There's little we can do to prevent US Airways from cutting back its operations in Pittsburgh or folding up its tent altogether. Its internal struggles aren't something we can affect to any significant degree. Tying our economic fortunes to any company is, at best, a tenuous proposition.
More encouraging, however, is that while the U.S. airline industry, especially the legacy carriers, are struggling, and US Airways has cut back its operations at Pittsburgh International Airport, carriers are finding Pittsburgh an airport that's worth serving. Hooters Air said in December that it would begin service to and from Pittsburgh, and iconic Southwest Airlines tossed its hat into the Pittsburgh ring last month, a good sign considering that the Dallas-based company's fortunes are rising.
And airlines other than US Airways - including four of the majors -- showed a 16 percent passenger increase in Pittsburgh as of last November.
The trick isn't to figure out a way to keep US Airways here or viable; neither of those goals is within our reach. We've been heartened in the past by the arrival of a company, only to be later disappointed by its departure. In truth, we have no reason to expect any company to be our region's savior. To do so only sets us up for disappointment.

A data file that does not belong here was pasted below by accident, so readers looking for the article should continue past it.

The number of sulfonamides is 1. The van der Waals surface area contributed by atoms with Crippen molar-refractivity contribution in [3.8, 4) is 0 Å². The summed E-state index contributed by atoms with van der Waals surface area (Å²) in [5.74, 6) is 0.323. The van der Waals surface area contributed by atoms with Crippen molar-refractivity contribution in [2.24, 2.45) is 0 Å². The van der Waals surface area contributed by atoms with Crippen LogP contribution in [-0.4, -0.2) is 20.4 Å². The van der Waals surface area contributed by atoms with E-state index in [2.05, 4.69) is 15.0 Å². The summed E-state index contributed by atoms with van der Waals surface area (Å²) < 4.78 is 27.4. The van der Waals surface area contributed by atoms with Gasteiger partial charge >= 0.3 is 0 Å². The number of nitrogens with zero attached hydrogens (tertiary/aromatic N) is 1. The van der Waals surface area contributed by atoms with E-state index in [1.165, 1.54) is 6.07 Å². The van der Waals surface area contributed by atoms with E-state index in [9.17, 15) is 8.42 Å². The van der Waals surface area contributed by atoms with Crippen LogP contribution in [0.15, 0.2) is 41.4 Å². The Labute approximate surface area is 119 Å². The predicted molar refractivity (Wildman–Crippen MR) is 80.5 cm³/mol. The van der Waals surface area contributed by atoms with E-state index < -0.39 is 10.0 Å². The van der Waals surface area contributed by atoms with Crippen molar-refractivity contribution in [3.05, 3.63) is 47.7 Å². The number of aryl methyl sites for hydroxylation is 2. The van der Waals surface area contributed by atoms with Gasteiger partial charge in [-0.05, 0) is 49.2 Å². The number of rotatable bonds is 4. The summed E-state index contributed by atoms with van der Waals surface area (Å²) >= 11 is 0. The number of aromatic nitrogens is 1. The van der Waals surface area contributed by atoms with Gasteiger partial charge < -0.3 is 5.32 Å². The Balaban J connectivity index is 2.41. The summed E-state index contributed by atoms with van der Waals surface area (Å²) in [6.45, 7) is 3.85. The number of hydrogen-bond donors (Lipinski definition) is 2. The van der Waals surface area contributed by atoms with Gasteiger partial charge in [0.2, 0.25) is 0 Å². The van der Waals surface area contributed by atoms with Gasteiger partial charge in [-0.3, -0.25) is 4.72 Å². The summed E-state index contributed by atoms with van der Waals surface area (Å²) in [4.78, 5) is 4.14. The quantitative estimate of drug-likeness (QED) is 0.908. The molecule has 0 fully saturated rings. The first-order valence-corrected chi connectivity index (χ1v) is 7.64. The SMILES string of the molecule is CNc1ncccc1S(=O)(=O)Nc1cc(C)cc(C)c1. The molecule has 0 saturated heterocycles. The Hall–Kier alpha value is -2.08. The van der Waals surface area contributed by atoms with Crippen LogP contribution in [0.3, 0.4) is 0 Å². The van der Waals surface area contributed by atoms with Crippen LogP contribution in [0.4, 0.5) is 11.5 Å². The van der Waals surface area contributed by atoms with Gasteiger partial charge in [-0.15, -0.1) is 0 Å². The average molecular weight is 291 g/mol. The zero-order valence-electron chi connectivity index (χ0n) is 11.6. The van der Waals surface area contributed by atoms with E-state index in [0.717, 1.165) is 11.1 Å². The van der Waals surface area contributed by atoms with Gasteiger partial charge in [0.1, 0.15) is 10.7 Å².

The goal ought to be creating a region vital and attractive enough to make Pittsburgh a destination. That means brownfield development, more favorable tax treatment for businesses and individuals, improved infrastructure and a willingness to explore a governmental model, particularly in Allegheny County and the city, that will cut costs and improve services.
Those conditions will encourage anyone who is motivated to do business here, either occasionally or on a permanent basis, to overcome the obstacles to entering or leaving the city via air transport, on US Airways or otherwise. And it should create the competitive environment that will attract airlines and other businesses here, as well.
Then the ring of cash registers will replace the sucking sound.